Other Surveys at the Protected Species Branch, NEFSC

In addition to abundance surveys and right whale sighting surveys, PSB also regularly conducts other research cruises such as right whale habitat surveys, tagging and biopsy cruises, and fieldwork to support our acoustics and pinniped teams. The May 2010 right whale cruise is a recent example.

May 2010 Right Whale Cruise

1715 and DE2

Right Whale #1715 with r/v Delaware II - photo by Allison Henry NEFSC

 

 

On May 3, 2010 the NOAA research vessel Delaware II departed the dock at Woods Hole bound for the Great South Channel with scientists from NEFSC, Georgia DNR, and WHOI onboard. The Great South Channel is a designated critical habitat off the coast of Massachusetts where endangered North Atlantic right whales congregate every spring to forage. The main goals of the cruise were to study the animals’ dive behavior as it relates to prey distribution by use of time-depth recorder (TDR) tags; and to obtain photographs for individual whale identifications, biopsy samples, and acoustic recordings from large whales (primarily right whales). On May 21, 2010, the ship returned to the dock having successfully fulfilled its goals.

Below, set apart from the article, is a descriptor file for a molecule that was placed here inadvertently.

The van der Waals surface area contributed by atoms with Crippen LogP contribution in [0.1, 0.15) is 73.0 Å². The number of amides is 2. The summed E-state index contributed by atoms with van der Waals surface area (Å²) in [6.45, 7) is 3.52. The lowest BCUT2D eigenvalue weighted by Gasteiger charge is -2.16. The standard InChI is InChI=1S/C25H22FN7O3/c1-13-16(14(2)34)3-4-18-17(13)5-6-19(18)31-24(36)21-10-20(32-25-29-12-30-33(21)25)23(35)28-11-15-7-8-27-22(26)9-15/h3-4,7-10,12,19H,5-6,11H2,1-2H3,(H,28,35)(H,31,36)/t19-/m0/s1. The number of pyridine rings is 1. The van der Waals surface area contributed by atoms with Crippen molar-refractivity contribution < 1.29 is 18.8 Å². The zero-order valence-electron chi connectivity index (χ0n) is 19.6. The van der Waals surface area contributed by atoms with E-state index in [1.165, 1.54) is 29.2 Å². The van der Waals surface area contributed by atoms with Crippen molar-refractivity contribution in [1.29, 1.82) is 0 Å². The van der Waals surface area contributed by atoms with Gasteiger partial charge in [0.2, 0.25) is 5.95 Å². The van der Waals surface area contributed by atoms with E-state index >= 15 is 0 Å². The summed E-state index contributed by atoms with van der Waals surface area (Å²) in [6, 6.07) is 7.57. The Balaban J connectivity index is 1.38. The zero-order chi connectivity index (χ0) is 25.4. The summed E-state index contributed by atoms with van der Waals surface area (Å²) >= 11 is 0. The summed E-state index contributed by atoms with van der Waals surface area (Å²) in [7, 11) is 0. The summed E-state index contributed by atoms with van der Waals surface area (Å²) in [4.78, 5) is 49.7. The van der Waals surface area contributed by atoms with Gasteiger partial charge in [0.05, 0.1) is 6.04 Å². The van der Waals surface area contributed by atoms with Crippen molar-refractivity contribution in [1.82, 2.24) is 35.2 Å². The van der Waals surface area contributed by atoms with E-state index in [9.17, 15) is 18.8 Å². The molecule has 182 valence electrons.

2614

Tag On! Suction cup tag deployed on a right whale by WHOI team - photo WHOI

 

 

 

 

Beautiful weather provided 8 days on which the two small boats could be launched to perform tagging and photo ID/biopsy work. The tagging team from WHOI successfully attached 14 suction cup TDR tags to right whales and one dermal TDR tag to a sei whale. While the tags were on the animals, the ship collected water and plankton samples in the vicinity of the tagged animals. The dive profile data, and water and plankton samples are currently being analyzed.

 

 

 

biopsy rw shot

Right Whale #2614 - photo by Beth Josephson NEFSC

 

 

 

The photo ID/biopsy team photographed 136 individuals and collected 12 skin samples. Three of these samples were from calves that had not been darted on the southern calving grounds and five samples were from individuals that have been documented since the 1980’s but never genetically sampled! Of particular excitement was the sighting and biopsy sampling of EGNO 1715, an animal only documented 7 times since its first sighting in 1987. With the small skin sample we obtained, we now hope to not only discover this animal’s gender but also determine its genetic lineage.

 

For more images, check out the blog of this trip.

suction cup tag attachment

Biopsy dart of Right Whale #1513 - photo by Lisa Conger NEFSC

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